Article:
Chiang Mai hotels and travel guide, Thailand. Hotel reservation for Chiang Mai.
For years, tourists have mistaken Chiang Mai as the northern junction and the base from which they can explore other provinces. The phrase "a day in Chiang Mai is enough to see things around" was common. Today, tourists are surprised by the fact that there is always something new to discover Chiang Mai. Intriguing diversity among ethnic tribes coupled with breathtaking scenery makes Chiang Mai one of Asia’s most attractive tourist destinations. Two weeks in Chiang Mai may not be long enough for serious travelers.The old city of Chiang Mai with its fascinating indigenous cultural identity such as diverse dialects, cuisine, architecture, traditional values, festivals, handicrafts and classical dances is a prime location in its own right. In addition, the presence of hill tribes and their wealth of unique cultures enhance Chiang Mai’s distinctive diversity.
Chiang Mai is also blessed with pristine natural resources of mountains (dois), waterfalls, and other nature-based tourist attractions. At the same time, Chiang Mai residents are warm, gracious and congenial providing authentic hospitality making visits memorable and meaningful. Moreover, visitors from all walks of life can collect handicrafts of silk, silver and wood produced locally as timeless souvenirs. Chiang Mai is a place where both backpackers and luxury tourists can enjoy themselves to the fullest.The people themselves are an unforgettable part of Chiang Mai. Handicrafts of silk, silver and wood are timeless souvenirs for visitors from all over the globe. Along with all this, a wide variety of accommodation, restaurants, and entertainment all help to make Chiang Mai one of Thailand's prime tourist attractions.
From then, Chiang Mai not only became the capital and cultural core of the Lanna Kingdom, it was also the centre of Buddhism in northern Thailand. King Meng Rai himself was very religious and founded many of the city’s temples, which are still important today.At the height of its power, the Lanna Kingdom extended its territory far into Burma and Laos, and southwards to Kamphaeng Phet a province above Sukhothai.
The Burmese conquered the Lanna Kingdom in 1556 ending the dynasty founded by King Meng Rai that lasted over 250 years. As Burma had occupied Chiang Mai for nearly 200 years, Burmese architectural influences are visible in many temples. At the end of the 18th century, King Taksin the Great regrouped the Thais in the south and finally drove the Burmese out with the help of King Kawila of Lampang thereby regaining Thai independence from Burma. Chiang Mai was then governed by a succession of princes who ruled the north as a Siamese protectorate under the Chakri dynasty. In the late 19th century, King Rama V appointed a high commissioner in Chiang Mai and it was only in 1939 that Chiang Mai finally came under the direct control of the central government in Bangkok the same time the country was renamed Thailand.In the past, Chiang Mai was only accessible by river and elephants. More convenient access was achieved only when the railway line was completed in the late 1920’s. Moreover, the first motor vehicle driven directly from Bangkok arrived in Chiang Mai in 1932. Such isolation was more favorable to Chiang Mai as it helped to nurture and preserve the unique Lanna culture.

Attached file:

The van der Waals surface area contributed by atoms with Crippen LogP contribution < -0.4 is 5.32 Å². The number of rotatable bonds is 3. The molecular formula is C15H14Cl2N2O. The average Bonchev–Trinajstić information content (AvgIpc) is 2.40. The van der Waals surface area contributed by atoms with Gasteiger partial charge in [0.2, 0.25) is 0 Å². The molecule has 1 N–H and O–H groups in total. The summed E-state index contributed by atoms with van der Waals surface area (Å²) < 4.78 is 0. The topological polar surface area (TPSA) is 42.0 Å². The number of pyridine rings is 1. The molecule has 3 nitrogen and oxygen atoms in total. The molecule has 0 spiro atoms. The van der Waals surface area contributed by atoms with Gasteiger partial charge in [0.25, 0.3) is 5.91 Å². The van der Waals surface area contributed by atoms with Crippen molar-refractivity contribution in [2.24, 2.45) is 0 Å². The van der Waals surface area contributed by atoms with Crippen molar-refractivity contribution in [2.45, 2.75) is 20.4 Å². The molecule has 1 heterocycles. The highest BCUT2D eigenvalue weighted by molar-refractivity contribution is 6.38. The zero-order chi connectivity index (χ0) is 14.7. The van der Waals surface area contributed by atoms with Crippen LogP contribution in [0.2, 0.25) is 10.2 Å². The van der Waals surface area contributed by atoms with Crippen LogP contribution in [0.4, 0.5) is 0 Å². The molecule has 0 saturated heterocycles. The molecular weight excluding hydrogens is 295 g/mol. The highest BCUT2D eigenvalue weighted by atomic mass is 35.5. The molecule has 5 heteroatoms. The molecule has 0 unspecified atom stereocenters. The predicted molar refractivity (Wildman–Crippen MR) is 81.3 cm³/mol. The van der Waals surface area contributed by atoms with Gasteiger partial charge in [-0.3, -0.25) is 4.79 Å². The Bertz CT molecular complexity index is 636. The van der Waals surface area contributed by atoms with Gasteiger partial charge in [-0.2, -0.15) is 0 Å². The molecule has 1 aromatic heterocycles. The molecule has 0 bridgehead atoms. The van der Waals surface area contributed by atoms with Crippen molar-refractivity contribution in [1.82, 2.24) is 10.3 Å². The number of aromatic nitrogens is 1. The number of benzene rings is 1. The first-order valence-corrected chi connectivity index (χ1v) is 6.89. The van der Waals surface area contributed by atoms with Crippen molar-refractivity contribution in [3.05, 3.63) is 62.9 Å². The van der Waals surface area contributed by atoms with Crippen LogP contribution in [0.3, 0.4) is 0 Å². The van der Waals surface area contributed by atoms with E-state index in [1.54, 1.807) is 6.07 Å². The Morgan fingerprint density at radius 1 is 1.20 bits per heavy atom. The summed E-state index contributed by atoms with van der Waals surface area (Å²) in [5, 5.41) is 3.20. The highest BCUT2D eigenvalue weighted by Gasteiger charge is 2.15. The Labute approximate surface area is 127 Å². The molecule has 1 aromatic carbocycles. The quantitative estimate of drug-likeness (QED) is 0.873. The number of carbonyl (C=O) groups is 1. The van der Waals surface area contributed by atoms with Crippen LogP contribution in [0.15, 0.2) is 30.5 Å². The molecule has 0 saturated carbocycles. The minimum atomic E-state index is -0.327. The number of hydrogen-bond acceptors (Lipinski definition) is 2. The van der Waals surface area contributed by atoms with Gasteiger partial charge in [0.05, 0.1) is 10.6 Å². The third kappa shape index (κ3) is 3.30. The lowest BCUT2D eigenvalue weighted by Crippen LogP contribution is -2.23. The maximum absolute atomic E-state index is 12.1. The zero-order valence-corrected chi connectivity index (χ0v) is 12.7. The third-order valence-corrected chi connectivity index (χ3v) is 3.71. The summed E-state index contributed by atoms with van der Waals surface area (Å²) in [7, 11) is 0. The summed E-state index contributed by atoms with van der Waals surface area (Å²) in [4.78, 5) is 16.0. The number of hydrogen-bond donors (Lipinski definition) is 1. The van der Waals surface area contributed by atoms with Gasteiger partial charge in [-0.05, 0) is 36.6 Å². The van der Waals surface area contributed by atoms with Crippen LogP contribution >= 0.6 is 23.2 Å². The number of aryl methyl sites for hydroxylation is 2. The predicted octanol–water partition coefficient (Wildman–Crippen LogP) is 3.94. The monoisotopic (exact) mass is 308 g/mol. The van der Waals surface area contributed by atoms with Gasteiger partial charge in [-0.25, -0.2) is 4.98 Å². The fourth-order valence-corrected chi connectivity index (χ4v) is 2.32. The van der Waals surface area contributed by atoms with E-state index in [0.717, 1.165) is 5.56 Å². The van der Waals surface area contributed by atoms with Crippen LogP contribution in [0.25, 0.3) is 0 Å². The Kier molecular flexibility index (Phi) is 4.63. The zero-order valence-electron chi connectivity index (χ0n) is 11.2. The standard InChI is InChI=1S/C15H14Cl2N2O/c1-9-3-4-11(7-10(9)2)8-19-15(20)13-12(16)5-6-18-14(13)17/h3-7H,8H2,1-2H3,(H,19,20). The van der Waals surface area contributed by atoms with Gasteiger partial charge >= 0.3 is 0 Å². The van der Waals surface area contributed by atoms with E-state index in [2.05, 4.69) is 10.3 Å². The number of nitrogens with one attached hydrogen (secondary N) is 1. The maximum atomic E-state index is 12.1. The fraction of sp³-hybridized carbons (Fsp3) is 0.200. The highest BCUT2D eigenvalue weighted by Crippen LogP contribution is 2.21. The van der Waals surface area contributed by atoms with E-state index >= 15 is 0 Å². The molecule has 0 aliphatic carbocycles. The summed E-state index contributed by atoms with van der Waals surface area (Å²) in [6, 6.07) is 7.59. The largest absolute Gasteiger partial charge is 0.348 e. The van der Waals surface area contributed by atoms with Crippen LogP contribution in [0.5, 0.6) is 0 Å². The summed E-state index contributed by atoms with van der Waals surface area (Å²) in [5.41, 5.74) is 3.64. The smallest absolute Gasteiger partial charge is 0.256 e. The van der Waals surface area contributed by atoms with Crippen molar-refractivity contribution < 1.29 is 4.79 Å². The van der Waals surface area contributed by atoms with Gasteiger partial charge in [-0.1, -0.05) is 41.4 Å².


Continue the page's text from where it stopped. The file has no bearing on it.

There are many hilltribe people living in the mountainous districts surrounding Chiang Mai such as Omkoi, Mae Jam, Chiang Dao, and Mae Ai. Statistics reported by the Tribal Research Institute of Chiang Mai stated that in the year 1992 there were 1,049 hilltribe villages in the Chiang Mai province, constituting a total of 174,195 people. Of this amount, 106,116 were from the Karen tribe, 27,392 from the Lahu (Musur) tribe, 17,198 from the Hmong (Meo) tribe, 10,873 form the Lisu tribe, 8,862 from the Lua tribe, 2,609 from the Akha tribe, 1,145 from the Mien (yao) tribe, and 485 from the Palong tribe. The hilltribe people are agricultural; planting fields, raising animals, and hunting for a living. Since each tribe has its own culture and language, they blanket the hills of Chiang Mai with an interesting patchwork quilt of diverse variety.The majority (80%) of the Chiang Mai people earn a living through agriculture and agricultural related professions. The second largest vocation is tourism and its directly and indirectly related jobs. General commerce and industry-mainly in the form of handicrafts, and of processing agricultural products--are the two other major professions in which the Chiang Mai people are involved.
|North||: Myanmar||East||: Chiang Rai, Lamphang, Lamphun|
|South||: Tak||West||: Mae Hong Son|
|Distances to Other Provinces|
|Lamphun||21 km||Tak||265 km|
|Lamphang||92 km||Mae Hong Son||349 km|
|Chiang Rai||182 km|
|Distances from Amphoe Mueang to Other Districts|
|Mae Rim||8 km||Chom Thong||58 km|
|Saraphi||10 km||Chiang Dao||68 km|
|San Sai||12 km||Hod||88 km|
|San Kamphaeng||13 km||Phrao||103 km|
|Hang Dong||15 km||Doi Tao||121 km|
|Doi Saket||18 km||Chai Prakan||131 km|
|San Pa Tong||22 km||Wiang Haeng||150 km|
|Mae On||29 km||Fang||154 km|
|Mae Wang||35 km||Mae Chaem||156 km|
|Mae Taeng||40 km||Galyani Vadhana||157 km|
|Doi Lo||42 km||Mae Ai||174 km|
|Samoeng||54 km||Omkoi||179 km|